Dive Doc: Why Are My Ears “Full” After Diving?

Saturday, September 19th, 2015
Ear Fullness After Diving

Shutterstock

Scuba’s Diving Doctor explains ear fullness and how post-care tips.

Question: My ears are always “full” after a dive. Do you have some tips for post-dive care?

Answer Perhaps second only to the lungs, the ears are extremely important organs when it comes to diving. The inability to equalize pressure between the middle ear and the environment will keep you on the surface every time. Because the outer ear is exposed to the environment, infections are quite common.

The usual reason for ear “fullness” after a dive is inadequate pressure equalization during the dive. You might be equalizing enough to make it through the dive, but the eardrum might be undergoing mild trauma that will persist as pain or fullness after surfacing. The best way to keep your tympanic membranes happy is to begin gentle equalizing maneuvers immediately after leaving the surface, and clear regularly and frequently during a slow, gradual descent. It’s a good idea to begin equalizing on the surface and assessing if all feels well, even before experiencing any pressure changes. Taking over-the-counter decongestants prior to the dive has been shown to be effective.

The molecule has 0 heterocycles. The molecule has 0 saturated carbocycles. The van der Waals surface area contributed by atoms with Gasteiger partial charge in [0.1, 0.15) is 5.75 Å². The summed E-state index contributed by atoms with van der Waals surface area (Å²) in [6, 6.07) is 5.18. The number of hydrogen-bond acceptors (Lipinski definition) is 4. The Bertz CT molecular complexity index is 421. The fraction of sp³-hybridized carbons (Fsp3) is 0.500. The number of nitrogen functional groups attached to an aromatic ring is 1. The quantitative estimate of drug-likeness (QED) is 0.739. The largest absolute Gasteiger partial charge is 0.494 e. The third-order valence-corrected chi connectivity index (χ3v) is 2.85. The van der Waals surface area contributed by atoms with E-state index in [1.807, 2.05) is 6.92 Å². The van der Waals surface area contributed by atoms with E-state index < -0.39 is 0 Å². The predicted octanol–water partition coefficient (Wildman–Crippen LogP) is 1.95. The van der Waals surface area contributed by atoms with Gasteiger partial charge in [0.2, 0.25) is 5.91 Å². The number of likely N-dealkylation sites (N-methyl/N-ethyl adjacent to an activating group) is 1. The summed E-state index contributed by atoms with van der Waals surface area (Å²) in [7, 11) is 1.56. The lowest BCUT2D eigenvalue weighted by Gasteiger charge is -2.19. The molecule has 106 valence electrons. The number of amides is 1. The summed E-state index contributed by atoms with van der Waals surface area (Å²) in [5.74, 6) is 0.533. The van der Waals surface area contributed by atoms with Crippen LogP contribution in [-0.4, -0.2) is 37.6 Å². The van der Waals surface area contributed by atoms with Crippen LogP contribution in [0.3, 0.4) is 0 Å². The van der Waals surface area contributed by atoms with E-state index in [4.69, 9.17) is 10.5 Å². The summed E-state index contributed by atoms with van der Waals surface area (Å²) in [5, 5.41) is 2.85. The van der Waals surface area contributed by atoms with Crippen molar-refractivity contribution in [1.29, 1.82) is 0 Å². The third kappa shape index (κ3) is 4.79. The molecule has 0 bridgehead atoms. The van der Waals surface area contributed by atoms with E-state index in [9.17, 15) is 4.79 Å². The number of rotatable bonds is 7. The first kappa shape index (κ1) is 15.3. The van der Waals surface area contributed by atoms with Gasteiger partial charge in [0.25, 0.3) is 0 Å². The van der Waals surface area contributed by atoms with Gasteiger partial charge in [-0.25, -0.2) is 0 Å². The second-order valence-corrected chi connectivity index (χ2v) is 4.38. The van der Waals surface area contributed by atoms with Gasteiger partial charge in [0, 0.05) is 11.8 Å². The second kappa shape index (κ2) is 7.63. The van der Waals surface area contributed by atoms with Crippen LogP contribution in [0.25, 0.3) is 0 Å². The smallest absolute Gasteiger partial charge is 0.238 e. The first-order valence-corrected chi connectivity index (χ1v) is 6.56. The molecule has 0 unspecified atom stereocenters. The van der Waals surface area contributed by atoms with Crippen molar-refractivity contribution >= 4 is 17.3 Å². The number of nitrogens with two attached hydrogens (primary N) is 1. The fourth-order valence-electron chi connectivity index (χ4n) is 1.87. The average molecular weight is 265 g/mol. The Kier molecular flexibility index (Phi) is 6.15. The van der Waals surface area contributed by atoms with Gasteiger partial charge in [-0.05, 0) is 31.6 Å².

Infection is another major issue. Certain bacteria thrive in wet environments and can cause a serious and painful infection known as otitis externa. Antibiotic drops and abstinence from diving are required once infection is present. Prevention includes good ear hygiene such as avoiding any scratches or other breaks in the skin surface lining the ear canal (earplugs and cotton swabs frequently cause trauma). The use of weak acetic acid (vinegar) solutions before and after diving might decrease the risk of infections by eliminating the bacteria and drying the canal.

James L. Caruso is a 30-year veteran of the U.S. Navy, serving as ship’s doctor, undersea medical officer and flight surgeon. His experience includes a fellowship in Diving and Hyperbaric Medicine at Duke University Medical Center; today he is Denver’s chief medical examiner.